Interesting news regarding the new upcoming English translation of the Roman Rite mass. I've been following what the Vox Clara committee has been doing for a while, and I have had hints as to what the new translation of the Mass in English would look like, knowing that it would be more faithful to the Latin as other translations are (e.g. French, Spanish, Italian).
John Allen, probably the best reporter from the National Catholic Reporter, offers us a glimpse into one of the preliminary drafts and also touches on various points of debate:
While Rome has repeatedly insisted on more traditional texts in recent years, the new translation, produced by the International Commission on English in the Liturgy -- ICEL -- is the first application of these principles to the Order of the Mass, the key prayers in the preeminent Roman Catholic act of worship. For this reason, it has been much anticipated by liturgical experts and church officials.He discusses some of the objections to the new translation, some of which I consider to be valid concerns. But generally, I think that this is the right direction. Some examples of what may be different based on the preliminary draft include:
If the process of seeking approval from English-speaking bishops' conferences and the Vatican does not hit any snags, the new translation could be in use in American parishes by early 2005.
- Gone is the familiar "And also with you" response to the priest's greeting, "The Lord be with you." According to the draft translation, the congregation would respond, "And with your spirit," a more literal rendering of the Latin.I have really longed to be able to respond "and with your spirit" rather than "and also with you" because it reminds us that our connection during the liturgy is not just personal but also spiritual. This is what we say in the English translation of the eastern Divine Liturgy, and it's actually the sense that is conveyed by the Latin phrase "et cum spiritu tuo."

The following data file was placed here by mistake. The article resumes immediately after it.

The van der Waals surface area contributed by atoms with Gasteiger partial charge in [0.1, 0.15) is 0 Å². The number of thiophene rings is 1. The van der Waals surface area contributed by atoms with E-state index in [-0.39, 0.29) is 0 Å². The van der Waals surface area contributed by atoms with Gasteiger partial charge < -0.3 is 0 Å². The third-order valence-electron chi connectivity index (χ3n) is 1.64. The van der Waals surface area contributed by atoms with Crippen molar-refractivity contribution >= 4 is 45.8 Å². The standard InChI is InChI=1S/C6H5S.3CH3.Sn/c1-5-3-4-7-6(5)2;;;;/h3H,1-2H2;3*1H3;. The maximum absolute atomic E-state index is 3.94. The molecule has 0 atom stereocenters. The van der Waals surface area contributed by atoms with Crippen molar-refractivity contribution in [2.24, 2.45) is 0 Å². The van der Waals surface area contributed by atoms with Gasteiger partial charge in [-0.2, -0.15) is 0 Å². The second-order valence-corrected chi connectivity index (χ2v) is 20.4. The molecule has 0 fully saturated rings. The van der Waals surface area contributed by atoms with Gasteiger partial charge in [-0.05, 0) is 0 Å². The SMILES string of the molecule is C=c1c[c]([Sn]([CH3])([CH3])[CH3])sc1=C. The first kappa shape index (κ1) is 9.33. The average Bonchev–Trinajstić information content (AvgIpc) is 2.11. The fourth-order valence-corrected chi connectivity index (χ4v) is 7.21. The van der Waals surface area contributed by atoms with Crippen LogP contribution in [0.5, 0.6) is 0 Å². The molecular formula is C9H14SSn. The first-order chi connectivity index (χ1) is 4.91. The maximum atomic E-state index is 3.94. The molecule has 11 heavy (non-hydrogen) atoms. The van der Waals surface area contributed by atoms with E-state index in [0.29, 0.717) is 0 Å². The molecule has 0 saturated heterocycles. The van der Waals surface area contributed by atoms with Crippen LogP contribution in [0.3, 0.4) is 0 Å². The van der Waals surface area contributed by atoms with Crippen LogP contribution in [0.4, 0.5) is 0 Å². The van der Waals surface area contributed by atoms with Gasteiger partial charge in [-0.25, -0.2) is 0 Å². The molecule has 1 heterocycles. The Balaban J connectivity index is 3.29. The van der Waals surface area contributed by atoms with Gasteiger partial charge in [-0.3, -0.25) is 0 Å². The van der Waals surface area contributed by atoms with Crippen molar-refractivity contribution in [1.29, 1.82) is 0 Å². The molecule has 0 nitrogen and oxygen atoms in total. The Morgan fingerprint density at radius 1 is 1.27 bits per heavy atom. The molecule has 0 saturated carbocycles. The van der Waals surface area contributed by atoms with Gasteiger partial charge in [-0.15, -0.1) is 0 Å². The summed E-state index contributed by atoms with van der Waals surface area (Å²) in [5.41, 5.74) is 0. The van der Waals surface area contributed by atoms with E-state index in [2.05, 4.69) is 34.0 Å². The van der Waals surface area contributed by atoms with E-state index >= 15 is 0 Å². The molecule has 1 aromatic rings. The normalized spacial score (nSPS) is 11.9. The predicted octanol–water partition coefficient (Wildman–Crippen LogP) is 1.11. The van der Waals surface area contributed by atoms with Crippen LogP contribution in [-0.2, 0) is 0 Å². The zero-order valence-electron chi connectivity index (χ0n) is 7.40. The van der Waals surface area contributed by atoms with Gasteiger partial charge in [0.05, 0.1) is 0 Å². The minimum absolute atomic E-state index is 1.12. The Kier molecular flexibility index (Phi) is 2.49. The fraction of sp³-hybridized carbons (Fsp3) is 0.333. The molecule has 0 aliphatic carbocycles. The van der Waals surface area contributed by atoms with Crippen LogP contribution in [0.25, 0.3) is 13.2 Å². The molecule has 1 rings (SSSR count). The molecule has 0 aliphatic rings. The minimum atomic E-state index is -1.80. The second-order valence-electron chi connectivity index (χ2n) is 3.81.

- In the Creed, the congregation would begin each section by saying "I believe" rather than "We believe," a shift to the plural seen by some critics as part of an excessive post-Vatican II emphasis on the communal dimension of worship.
- In the penitential rite (often known by its Latin opening word, Confiteor), the congregation would recite "through my fault, through my fault, through my most grievous fault" while striking their breasts, a custom that hearkens back to the mea culpa from the Latin Mass prior to Vatican II.
- In the "Glory to God," an extra phrase is added: "We praise you, we bless you, we worship you, we glorify you, we give you thanks for your great glory." This restores Latin phrases originally dropped from English translations in order to avoid what was seen as redundancy.
- In the eucharistic prayer, when the priest says, "Let our hearts be lifted high," the people would respond, "We hold them before the Lord," rather than the familiar "We lift them up to the Lord."
In a related (and heavily biased) article, Austen Ivereigh also discusses the new draft, pointing to some other translation changes that we may see:
[The celebrant] says: "Let us give thanks to the Lord our God." [the congregation] replies: "It is right and just." ... At the consecration he says: "Who on the day before he was to suffer / took bread into his holy and venerable hands."I know this new translation will be met with resistance by some, but on the whole, I see it as being part of genuine liturgical reform that will produce much fruit. Contrary to what Ivereigh thinks, I think that it is important that liturgical language be different than standard street language. It should invite us to something more. Words, like symbols, often communicate more than just what they mean superficially.
I'm curious as to what it will be like when this new translation hits parishes in the United States. How do we collectively change what we've been saying for all of these years, words that have become merely reflexive? It's not an easy task, but that is the point of reform. It must be a catalyst for growth. With education, it must prompt us to think. It must challenge us to think. So let us continue to pray that liturgical renewal will provide moments for catechesis and transformation. Let us pray that the Roman Rite liturgy will continue to be fitting, reverent, edifying, and inviting.